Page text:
Believe it or not, most humans are born with plenty of calcium and the trick is to enjoy a diet and lifestyle that doesn’t cause too much of it to leach from the bones into the blood. This can happen (for one example) if the system is too acidic and the body is trying to neutralise the Ph.
Diet/lifestyle, environment (petro-chemicals), stress/mood and aggressive exercise, over-tensing and over-breathing are all likely contributors.
One of the best foods to enhance calcium levels are these little suckers. Sesame seeds also contain magnesium which is essential if the calcium in a food is to be absorbable (cow’s milk contains very little magnesium and is quite acidic so has the opposite effect to what it is often purported by the Dairy Corp, delicious though it might be…).
Sesame seeds also lower cholesterol and contain iron, manganese and zinc.
Easy to incorporate by sprinkling on your salad or brekkie or by turn into tahini. Yummmmmmmmmmm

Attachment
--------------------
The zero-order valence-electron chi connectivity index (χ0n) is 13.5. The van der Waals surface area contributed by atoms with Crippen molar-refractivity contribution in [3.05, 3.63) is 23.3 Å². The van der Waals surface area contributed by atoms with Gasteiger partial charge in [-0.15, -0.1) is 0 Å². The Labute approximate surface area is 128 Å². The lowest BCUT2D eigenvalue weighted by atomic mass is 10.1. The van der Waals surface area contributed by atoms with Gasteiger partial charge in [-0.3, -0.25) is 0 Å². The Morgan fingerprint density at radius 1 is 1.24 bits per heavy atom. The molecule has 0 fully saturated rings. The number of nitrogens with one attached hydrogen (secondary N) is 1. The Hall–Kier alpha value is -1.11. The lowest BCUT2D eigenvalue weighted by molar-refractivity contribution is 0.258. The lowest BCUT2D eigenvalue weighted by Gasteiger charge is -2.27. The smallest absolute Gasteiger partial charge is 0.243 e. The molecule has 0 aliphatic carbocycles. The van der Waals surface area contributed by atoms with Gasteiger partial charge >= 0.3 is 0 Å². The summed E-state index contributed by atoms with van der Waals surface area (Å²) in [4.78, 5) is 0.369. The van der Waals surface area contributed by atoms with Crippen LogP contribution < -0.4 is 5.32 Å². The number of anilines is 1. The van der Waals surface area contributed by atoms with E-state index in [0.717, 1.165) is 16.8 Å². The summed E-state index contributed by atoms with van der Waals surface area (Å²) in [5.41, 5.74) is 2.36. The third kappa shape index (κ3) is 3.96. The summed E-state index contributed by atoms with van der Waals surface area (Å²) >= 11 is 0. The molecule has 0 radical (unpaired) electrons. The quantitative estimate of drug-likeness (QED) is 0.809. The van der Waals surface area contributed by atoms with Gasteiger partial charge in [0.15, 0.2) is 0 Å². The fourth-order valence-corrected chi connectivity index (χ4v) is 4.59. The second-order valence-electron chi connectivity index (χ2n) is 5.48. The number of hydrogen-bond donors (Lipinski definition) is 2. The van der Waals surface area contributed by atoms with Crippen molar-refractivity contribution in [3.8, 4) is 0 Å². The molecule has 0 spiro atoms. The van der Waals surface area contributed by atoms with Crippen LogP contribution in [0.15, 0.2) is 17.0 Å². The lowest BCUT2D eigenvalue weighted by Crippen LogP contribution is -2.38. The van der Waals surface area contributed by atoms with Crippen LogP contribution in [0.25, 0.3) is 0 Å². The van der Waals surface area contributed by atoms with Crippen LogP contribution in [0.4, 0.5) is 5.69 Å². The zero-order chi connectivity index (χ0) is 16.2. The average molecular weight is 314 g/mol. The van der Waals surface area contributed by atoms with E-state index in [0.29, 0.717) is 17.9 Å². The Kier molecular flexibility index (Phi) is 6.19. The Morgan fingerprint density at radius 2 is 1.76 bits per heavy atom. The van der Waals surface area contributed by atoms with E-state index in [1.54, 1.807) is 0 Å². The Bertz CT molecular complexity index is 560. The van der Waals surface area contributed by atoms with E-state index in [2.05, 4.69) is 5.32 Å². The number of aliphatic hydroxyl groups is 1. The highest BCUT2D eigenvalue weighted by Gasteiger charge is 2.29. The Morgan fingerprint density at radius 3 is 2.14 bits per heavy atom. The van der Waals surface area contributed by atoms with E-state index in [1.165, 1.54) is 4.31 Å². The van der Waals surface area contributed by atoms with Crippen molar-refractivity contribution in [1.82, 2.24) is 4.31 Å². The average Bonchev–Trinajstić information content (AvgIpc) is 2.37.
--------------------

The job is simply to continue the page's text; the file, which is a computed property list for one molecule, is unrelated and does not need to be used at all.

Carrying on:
Having stated all this, it can be difficult to get your head around and important to note that not everyone supports this view. We are trapped in old ways of thinking when it comes to diet memes and still encouraged to consume dairy to improve our calcium levels. I am no vegan, but I do find it interesting that we imagine a human animal could have evolved this way – in other words needing products from another animal that (in most instances) isn’t even native to the region. It’s also important to know – before you make your mind up – that countries with the highest rates of osteoporosis are also the biggest consumers of dairy (Canada, Australia and the UK).
Interestingly (or not..) vegans and vegetarians – at least those of whom with an understanding or proper nutrition – often have very low rates of osteoporosis. So…do your research – certainly you don’t have to take my word for it but perhaps check this website out for starters:
The source of much of my health and nutritional information comes from many hours of anatomy and physiology workshopping with Master yogi, lecturer and scientist Simon Borg-Oliver. You can read this stuff for yourself including research citations in the tome “Applied Anatomy and Physilogy of Yoga” by Simon Borg-Oliver (MSc BAppSc) and Bianca Machliss (Bsc BAppSc).